By all means, the traditional definition of a warlock(yes, this is a warlock thread) is a little contradicting to my claim. You may look up the word and see some frivolous things like Oath-breaker, Traitor, liar, enemy, in league with the devil, etc. So for the record, I'm making this post to defend warlocks as per the terms in Warcraft's lore, and not the traditional means, in which case real warlocks probably were all jerks. Meh.
People commonly refer to Warcraft's warlocks as evil because they "associate with demons". This is true. But let's try and separate an actual demon from Warcraft's. In both real mythology/religion, demons are often defined as evil spirits. The difference in Warcraft is that demons are instead, often, mortal races that were lured to evil and transformed as a sort of evil blessing.
A primary example would be the Satyr, former Night Elf Highborn who, along with Xavius, were "blessed" by Sargeras and made stronger. These guys are evil. There's no argument there; they even give themselves titles like Betrayer and Hellcaller as if it were a badge of honour.
But what about the examples we don't know about? The Annihilan, Shivarra, Mo'arg and Sayaad. It would stand to reason that they were all mortal races of their own at one point, but a select few bought into Sargeras's lies and became slaves to the Legion.
Doesn't that also kind of make them victims, too? I have no doubt that Blizzard will probably, over time, introduce counter-part races to the Legion's; the few, like the Draenei, who never followed Sargeras, but instead hid from their mutated brethren. At the same time though, those demons in the Legion are either made to fit into Sargeras's belief of "burn everything", or they're tortured until they submit(see: Ner'zhul).
Coming back to warlocks, like Sargeras, they enslave these demons. And, like Sargeras, they use them as weapons to destroy things. Okay, that's still a bit sick, but there are a few things to consider:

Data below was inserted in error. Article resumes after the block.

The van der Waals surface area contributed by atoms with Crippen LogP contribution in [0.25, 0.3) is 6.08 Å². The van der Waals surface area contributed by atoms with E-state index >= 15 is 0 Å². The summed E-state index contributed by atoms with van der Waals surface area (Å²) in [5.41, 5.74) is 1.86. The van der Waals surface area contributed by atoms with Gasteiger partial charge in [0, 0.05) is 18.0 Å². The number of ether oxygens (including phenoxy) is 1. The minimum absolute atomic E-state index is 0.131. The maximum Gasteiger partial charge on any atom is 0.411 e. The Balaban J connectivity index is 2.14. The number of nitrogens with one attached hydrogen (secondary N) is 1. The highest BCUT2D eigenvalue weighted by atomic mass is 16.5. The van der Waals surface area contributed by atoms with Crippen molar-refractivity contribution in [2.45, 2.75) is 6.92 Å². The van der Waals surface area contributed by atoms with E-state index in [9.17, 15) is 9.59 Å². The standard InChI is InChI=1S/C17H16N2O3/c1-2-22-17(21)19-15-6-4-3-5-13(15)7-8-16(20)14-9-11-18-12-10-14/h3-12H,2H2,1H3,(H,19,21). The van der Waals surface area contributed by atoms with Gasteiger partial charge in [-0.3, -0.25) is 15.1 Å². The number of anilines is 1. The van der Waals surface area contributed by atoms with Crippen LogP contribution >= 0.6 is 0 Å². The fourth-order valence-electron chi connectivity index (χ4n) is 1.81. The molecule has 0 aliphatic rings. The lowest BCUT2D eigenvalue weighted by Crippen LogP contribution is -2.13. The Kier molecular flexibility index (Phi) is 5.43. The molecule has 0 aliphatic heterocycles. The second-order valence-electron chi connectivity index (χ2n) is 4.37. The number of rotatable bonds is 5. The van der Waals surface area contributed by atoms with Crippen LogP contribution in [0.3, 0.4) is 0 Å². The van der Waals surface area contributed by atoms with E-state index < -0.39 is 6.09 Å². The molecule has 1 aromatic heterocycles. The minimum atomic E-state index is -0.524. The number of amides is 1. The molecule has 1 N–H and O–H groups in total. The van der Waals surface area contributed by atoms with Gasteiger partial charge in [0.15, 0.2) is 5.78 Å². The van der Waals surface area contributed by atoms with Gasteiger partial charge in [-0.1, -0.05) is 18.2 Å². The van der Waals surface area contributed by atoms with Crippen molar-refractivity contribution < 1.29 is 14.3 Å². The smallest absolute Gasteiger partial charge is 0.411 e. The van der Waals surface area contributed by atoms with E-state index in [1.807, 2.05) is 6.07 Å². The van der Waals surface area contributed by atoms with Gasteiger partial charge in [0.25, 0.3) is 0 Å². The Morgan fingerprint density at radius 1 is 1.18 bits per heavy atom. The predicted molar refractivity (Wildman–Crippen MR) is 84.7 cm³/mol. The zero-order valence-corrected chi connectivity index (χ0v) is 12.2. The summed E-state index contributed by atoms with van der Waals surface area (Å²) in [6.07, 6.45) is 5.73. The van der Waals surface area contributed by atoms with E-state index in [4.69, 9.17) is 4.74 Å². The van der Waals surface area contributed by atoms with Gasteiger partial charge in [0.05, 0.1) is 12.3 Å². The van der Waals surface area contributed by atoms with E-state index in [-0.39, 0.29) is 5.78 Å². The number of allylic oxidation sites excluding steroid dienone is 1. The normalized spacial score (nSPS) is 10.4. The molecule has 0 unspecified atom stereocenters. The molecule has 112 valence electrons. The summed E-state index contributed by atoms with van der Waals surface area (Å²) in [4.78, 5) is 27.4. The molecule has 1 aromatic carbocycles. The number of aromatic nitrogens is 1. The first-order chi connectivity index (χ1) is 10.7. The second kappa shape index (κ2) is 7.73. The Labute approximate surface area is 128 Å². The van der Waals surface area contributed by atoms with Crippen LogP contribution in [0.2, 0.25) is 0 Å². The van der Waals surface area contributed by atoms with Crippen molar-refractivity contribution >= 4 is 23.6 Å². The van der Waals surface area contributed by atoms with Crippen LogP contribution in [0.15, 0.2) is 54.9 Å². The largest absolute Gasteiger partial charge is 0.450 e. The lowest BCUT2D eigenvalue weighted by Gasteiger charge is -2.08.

1) Demons are sent back to the Nether when they die anyways, so it's not like they can ever be "cured" of their state.
2) If Warlocks outside the Legion aren't using them, the Legion is.
3) It's technically better for some sycophant of the Alliance to make use of a demon than someone from the Legion, who actually wants to destroy all life in the universe. After all, a demon is ultimately a weapon, albeit a sentient one.
4) By being summoned to Azeroth they are, essentially, being given the best chance to "live" they'll ever get. They are molded into creatures meant only to destroy, and that's what they do, but potentially for a good cause. The only other way for any demon to enter onto a non-legion world is if they're invading it, in which case, it probably won't be a non-legion world for much longer.
5) And as far as justification goes for bringing them into Azeroth...what, ultimately, is the difference between a Voidwalker and a Water Elemental, aside from their nature? They're both beings that don't belong, and they're both slaves to their caster. The only inherent danger with summoning a demon in Warcraft is a lore one: The demon could break free and, thus, turn on you. Which kind of goes with what I think is the real theme of the class, which I get into later.
Moving away from the demon's themselves, one point that could be made against Warlocks is that they are inherently evil because of their spells. Fear, Corruption, Haunt, all that fun creepy doom stuff. But that isn't really evil, that's "dark". Like the Forsaken say, "Dark" paths can lead to victory just as well as righteous ones. It could be the difference between torturing someone who enticing them.
Are those kinds of things evil? No, not to me. Not really. To me, evil would be if someone did dark things in order to accomplish a darker goal. Otherwise they could just be very short-sighted. If your average Mr. Magoo the Felcaster, for example, magically shackled a Pit Lord and made it attack some guy he didn't like, one could say that is kind of an evil thing to do. I would say it's more of a stupid thing to do, since such an action would no doubt inspire revenge of said guy's loved ones or comrades. And those who we classify as evil are, generally, short-sighted above all else. When really, it's the guys who want to see the world itself burn that we have to watch out for.
I could go all nerdy here and make Battlestar Galictica: Razor references and stuff at this point, but I think that would just kill this whole thing for everyone(and drastically inflate a post that does not need unnecessary inflation). But I will reiterate this: Darkness and Evil are not the same thing. You can act in an evil manner, you could even be the biggest jackass in the world. But there's a big difference between a jackass who wants to save lives and a jackass who wants to end them.